When I had rested a little while (когда я отдохнул немного; while — промежуток времени), I looked around and found that I was not very far from my castle (я осмотрелся и обнаружил, что я был не очень далеко от моего замка). All around me was peaceful and still (все вокруг меня было мирно и спокойно; still — бесшумный, тихий, безмолвный; неподвижный). I was surely safe from harm (я был определенно спасен от вреда/беды = был в безопасности).

With tears in my eyes (со слезами на глазах) I knelt down and gave thanks to God (я упал на колени и вознес благодарность Богу; to kneel — преклонять колени, становиться на колени). I thanked him that he had kept me alive and safe through so many years (я благодарил Его, /за то/ что Он сохранил меня живым и невредимым на протяжении стольких многих лет). I thanked him that I had been cast on the side of the island which was never visited by savages (я благодарил Его за то, что я был выброшен на /ту/ сторону острова, которую никогда не посещали дикари). I thanked him for all the comforts and blessings that were mine (за все удобства и благословения = счастье, которые были моими = выпали мне на долю; blessing — благословение; блаженство, счастье; to bless — благославлять).

Then I arose and went home to my castle (затем я встал и пошел домой в мой замок; to arise — подниматься, вставать).

As I sat before my door that evening (когда я сидел перед своей дверью в тот вечер), I thought the whole matter over (я обдумал весь вопрос: «всю материю»; to think smth. over — обдумывать что-л.), and felt much easier in my mind (и почувствовал намного легче в душе = почувствовал облегчение; mind — разум; умственные способности; ум; настроение, расположение духа).

I had been on the island eighteen years before I saw the first footprint (я пробыл на острове восемнадцать лет, прежде чем увидел первый отпечаток ноги). I had been there twenty-three years before I saw any other signs of savages (я пробыл там двадцать три года, прежде чем увидел другие признаки дикарей; sign — знак). It was likely that many more years would pass before any harm should come to me (было похоже, что много лет пройдут, прежде чем какая-либо беда постигнет меня).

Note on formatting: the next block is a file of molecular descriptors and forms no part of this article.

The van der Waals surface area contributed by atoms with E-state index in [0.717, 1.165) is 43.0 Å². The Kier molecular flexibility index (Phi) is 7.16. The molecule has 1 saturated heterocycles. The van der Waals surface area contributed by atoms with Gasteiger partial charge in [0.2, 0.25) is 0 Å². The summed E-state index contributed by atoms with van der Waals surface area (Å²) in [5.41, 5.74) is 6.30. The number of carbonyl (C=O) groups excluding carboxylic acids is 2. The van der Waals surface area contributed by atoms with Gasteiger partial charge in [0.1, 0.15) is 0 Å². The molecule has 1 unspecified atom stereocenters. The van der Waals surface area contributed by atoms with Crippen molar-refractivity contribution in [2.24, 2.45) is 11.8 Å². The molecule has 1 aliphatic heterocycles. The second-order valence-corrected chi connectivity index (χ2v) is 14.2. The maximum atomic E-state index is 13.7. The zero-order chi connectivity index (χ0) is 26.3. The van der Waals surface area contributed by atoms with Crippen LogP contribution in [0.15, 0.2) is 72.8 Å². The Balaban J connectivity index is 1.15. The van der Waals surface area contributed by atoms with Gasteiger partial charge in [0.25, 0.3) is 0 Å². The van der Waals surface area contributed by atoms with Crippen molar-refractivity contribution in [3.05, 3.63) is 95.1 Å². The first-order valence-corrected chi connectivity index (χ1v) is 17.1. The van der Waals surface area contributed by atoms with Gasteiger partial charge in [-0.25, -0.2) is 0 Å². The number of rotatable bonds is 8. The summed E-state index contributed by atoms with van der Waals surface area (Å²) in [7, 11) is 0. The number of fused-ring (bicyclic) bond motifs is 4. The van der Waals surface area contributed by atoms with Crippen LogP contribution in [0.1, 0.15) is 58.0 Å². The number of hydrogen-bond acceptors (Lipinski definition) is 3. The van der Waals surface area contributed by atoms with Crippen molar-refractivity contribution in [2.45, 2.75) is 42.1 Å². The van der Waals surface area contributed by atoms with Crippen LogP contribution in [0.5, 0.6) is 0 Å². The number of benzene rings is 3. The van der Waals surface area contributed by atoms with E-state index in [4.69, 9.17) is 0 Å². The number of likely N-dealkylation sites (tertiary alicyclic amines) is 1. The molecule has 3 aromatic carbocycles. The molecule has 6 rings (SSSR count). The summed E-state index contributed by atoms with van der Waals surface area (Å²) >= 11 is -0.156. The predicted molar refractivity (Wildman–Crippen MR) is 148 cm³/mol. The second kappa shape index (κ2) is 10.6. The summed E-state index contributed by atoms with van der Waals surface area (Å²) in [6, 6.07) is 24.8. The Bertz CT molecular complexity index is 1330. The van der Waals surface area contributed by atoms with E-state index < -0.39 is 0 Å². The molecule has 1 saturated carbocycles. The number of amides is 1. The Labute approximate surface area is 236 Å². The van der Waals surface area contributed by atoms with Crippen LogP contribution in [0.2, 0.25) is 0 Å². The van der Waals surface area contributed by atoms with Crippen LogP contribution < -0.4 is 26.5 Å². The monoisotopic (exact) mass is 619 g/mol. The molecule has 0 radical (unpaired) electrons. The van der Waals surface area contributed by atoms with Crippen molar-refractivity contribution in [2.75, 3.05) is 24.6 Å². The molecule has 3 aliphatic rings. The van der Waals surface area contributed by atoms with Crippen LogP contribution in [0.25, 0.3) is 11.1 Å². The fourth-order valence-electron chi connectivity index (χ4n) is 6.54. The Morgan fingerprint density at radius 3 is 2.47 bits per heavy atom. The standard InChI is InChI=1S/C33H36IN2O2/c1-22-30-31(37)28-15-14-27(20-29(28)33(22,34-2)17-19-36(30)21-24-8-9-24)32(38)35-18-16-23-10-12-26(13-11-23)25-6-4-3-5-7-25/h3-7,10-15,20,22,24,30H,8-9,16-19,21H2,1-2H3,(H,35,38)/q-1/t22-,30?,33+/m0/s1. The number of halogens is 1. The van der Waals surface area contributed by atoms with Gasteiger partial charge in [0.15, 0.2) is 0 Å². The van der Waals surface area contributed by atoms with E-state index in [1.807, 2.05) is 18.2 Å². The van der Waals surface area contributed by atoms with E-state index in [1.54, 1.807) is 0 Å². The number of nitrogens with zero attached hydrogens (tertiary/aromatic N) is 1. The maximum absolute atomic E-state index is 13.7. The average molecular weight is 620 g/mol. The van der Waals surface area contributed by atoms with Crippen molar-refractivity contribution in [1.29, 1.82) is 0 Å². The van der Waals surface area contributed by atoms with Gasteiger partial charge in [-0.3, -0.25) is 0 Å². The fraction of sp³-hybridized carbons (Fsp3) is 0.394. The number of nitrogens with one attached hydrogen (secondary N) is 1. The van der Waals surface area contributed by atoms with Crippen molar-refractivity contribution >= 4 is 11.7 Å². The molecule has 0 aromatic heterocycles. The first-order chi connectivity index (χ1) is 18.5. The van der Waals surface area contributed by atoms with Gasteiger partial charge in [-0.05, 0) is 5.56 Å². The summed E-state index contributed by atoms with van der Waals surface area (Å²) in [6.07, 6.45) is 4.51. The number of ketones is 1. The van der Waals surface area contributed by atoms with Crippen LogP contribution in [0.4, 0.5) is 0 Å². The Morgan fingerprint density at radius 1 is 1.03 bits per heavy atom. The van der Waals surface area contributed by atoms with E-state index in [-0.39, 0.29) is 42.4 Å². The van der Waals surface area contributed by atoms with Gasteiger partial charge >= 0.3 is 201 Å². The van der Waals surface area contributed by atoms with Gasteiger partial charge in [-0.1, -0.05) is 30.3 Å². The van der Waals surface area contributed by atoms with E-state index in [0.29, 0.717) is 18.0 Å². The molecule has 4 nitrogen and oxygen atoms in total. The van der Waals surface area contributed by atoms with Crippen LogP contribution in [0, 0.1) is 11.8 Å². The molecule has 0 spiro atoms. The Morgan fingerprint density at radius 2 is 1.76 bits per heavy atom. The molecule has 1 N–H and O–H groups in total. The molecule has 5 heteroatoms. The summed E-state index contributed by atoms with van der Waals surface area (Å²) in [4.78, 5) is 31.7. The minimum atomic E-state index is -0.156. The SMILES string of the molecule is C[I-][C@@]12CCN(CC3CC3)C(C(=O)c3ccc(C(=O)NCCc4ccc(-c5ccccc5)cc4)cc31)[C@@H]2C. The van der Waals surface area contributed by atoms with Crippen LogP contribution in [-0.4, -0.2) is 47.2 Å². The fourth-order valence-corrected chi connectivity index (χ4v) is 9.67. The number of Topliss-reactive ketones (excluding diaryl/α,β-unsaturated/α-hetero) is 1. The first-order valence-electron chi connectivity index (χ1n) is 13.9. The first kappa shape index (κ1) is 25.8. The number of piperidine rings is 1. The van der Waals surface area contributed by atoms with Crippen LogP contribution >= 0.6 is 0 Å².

With these thoughts I lay down in my hammock and slept without fear (с этими мыслями я лег в мой гамак и спал без страха).

But it was a long time before I went again to the farther shore of the island (но прошло долгое время, прежде чем я пошел опять на дальний берег острова). I did not even go to look after my canoe (я даже не пошел взглянуть на мое каноэ = проверить свое каноэ; to look after smb., smth. — следить глазами, взглядом; присматривать, ухаживать за кем-л., чем-л., заботиться о ком-л., чем-л.).

The days went quietly by (дни тихо проходили). I kept quite close to my castle (я держался довольно близко к замку), and busied myself with my goats and my grain (и занимался козами и зерном).